Parts Of California Still Can't Get Wildfire Alerts
Pockets of California are unable to send warnings using the only system able to reach all cellphones during a wildfire.
There are still four counties in California not authorized to send emergency alerts using the only system able to reach all cellphones and televisions during a wildfire.
A Newsy investigation earlier this year found counties in the state and across the country unable to use FEMA’s IPAWS system. It allows local officials to send alerts through wireless carriers to all cellphones in designated areas. It also activates the Emergency Alert System on television and radio.
California emergency officials have been working to help all counties get IPAWS, a process that requires training and subscribing to third-party alerting software. The counties without IPAWS are Alpine, Colusa, Modoc and San Benito. Each county is listed as having not sought approval from FEMA to use IPAWS, online since 2012.
San Benito is a fire-prone area. Last year, a mother and her two children were killed by wildfires there. The county told Newsy it relies on a wireless system called CodeRed for evacuation orders, but families have to sign up to get the alerts.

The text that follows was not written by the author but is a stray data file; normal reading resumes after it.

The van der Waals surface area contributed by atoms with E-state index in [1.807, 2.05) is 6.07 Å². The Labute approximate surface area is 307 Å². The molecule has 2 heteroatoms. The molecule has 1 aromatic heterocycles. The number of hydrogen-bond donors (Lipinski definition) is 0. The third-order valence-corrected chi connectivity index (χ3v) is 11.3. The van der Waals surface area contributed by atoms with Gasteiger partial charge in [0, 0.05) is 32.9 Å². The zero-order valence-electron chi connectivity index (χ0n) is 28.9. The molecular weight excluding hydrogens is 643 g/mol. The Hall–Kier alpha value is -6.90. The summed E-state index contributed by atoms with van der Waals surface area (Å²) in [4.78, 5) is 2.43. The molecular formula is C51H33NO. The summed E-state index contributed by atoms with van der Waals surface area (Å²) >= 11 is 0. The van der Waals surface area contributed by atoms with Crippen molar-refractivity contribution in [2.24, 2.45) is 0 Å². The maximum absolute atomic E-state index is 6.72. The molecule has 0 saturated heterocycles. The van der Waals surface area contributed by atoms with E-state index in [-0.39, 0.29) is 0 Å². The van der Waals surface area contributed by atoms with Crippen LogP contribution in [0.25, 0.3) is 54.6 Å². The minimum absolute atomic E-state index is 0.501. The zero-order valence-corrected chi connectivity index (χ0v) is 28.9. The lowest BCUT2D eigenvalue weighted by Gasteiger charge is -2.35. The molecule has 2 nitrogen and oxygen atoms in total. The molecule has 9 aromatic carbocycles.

IPAWS warnings automatically go to every cellphone.
“The wireless emergency alerts can cut through network congestion and traffic to deliver these alerts to people's phones wherever they happen to be,” said Mark Lucero, IPAWS chief engineer.
Alpine County, California's least populous county, leans on neighboring Douglas County, Nevada, to send IPAWS alerts in an emergency.
Responders can still use other methods of getting people to safety, including going door-to-door or using reverse 911 systems.
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